Isn’t economy air travel glorious? Who cares! We got to escape the horrid winter cold, visit some amazing locales and meet dedicated and passionate coffee people! We flew in to Guatemala City at dusk.
Travelling with myself (Roaster) and Andy (Owner, Green Bean Buyer) this time was Brett (Ex-manager at Crafted, national barista competitor, Head of our upcoming Tasting Bar), as well as Shawn and Jay of Rooster Coffeehouse, certainly one of the best places to grab great coffee in Toronto.
The first morning we were greeted by Nicholas Hammond of CAFCOM (a supplier of Guatemalan coffee) and owner of Finca Catalan de Las Mercedes, or “Catalan” as he likes to call it. Accompanying Nicholas for a great deal of this trip was Angie, his fiance. Nicholas is 26 years old and has a degree in agricultural engineering, so he is driven and knows what he wants to achieve. A perfect fit for us here at Pilot.
The first place he took us to was a wet mill (or beneficio) that he oversees in Acatenango, called “Puerta Blanca”. I have no idea what that means. (OK it means “white door”) This is also the mill where Nicholas washes his own coffee. It mills around 1500 lbs of cherry each day. At this location and altitude (around 1500m) the coffee undergoes a 12 hour fermentation, and the drying time is around 9 days. There is not much patio space so there are also mechanical dryers, using wood as a fuel source. The pulping equipment and washing channels get covered in chalk powder during downtime to prevent the growth of bacteria. The pulp waste from the cherry is collected and given to local farmers as fertilizer.
The first thing that always strikes me when going to a wet mill is the smell. It is unmistakable and oddly comforting and difficult to describe. In any event it is always a pleasure to see what happens to coffee before it reaches your cup; the wet milling process is just one small part of a larger chain.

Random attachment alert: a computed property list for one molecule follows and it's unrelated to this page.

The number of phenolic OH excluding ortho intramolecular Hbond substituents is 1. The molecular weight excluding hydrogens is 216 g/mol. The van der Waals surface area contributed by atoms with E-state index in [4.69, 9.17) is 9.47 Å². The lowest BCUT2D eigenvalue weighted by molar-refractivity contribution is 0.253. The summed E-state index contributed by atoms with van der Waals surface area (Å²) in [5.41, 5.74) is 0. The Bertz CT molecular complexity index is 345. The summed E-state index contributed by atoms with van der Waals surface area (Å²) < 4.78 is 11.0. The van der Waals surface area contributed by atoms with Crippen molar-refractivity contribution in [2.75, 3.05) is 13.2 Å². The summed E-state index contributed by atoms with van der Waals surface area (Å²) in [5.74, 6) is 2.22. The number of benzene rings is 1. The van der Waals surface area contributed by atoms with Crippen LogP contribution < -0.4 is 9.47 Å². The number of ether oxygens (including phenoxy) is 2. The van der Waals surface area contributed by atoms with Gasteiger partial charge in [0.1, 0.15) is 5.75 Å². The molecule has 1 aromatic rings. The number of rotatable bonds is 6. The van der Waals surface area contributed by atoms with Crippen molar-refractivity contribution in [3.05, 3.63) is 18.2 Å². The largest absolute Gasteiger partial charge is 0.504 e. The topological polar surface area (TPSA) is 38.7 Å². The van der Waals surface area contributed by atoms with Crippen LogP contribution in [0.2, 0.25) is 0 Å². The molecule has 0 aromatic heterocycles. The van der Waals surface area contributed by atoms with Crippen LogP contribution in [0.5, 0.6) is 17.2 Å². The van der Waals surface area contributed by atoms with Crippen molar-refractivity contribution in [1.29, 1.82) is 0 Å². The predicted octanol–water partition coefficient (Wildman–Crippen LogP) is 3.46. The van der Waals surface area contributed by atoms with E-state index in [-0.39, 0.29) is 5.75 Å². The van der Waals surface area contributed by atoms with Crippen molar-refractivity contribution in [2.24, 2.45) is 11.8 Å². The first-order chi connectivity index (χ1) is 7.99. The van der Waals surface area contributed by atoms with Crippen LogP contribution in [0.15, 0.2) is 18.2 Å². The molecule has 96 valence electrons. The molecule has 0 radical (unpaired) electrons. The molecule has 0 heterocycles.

Next we were taken to Catalan, over 2000 meters above sea level. And let me tell you: I was instantly in love with the place. I had never seen such healthy-looking trees! And so much gesha! This is right when Nicholas told us that the 25 bags of Catalan we received this past fall was a blend of all the farm’s varieties. We had suspected as much when our initial cupping revealed bursts of jasmine unlike a typical Guatemalan coffee.
The farm is at such a high elevation that leaf rust thankfully does not pose a threat; instead frost is a risk one runs into at this height. Also there is a slightly higher risk of UV damage, but the effects of that are not fully understood; and in any event the entire farm has shade trees (as does something like 98% of all coffee grown in the country). Nicholas uses both Ingas and Gravilea for shade, and also has a few avocado trees around.
His farm is surrounded by 600 acres of natural reserve and Nicholas does his best to preserve what he can: whenever he reclaims land for more coffee, he replants trees elsewhere. He also gives portions of his land over to his employees to plant whatever crops they wish for food. Corn is most common. He has 5 year-round employees and up to 100 during harvest. A good year can see Catalan producing up to 150 70kg bags of green coffee, but you really have to wait for it: again because the coffee grows at such a height, the harvest won’t complete until April.
What we are really excited about is the massive potential at Catalan. We are interested in securing the entire lot from Nicholas this time around, and not only that, but he is also going to separate the coffee by variety! So this time we will be able to offer three coffees from the same farm: Red Bourbon, Yellow Bourbon and the aforementioned Gesha. This is a first for us and a first for Nicholas, and we are honoured to be able to join him in this journey. He has bigger plans for Catalan in the future as well: he wants to build a wet mill on site so that he will have more control over the processing, and also to experiment with fermentation, soaking, pulping and drying.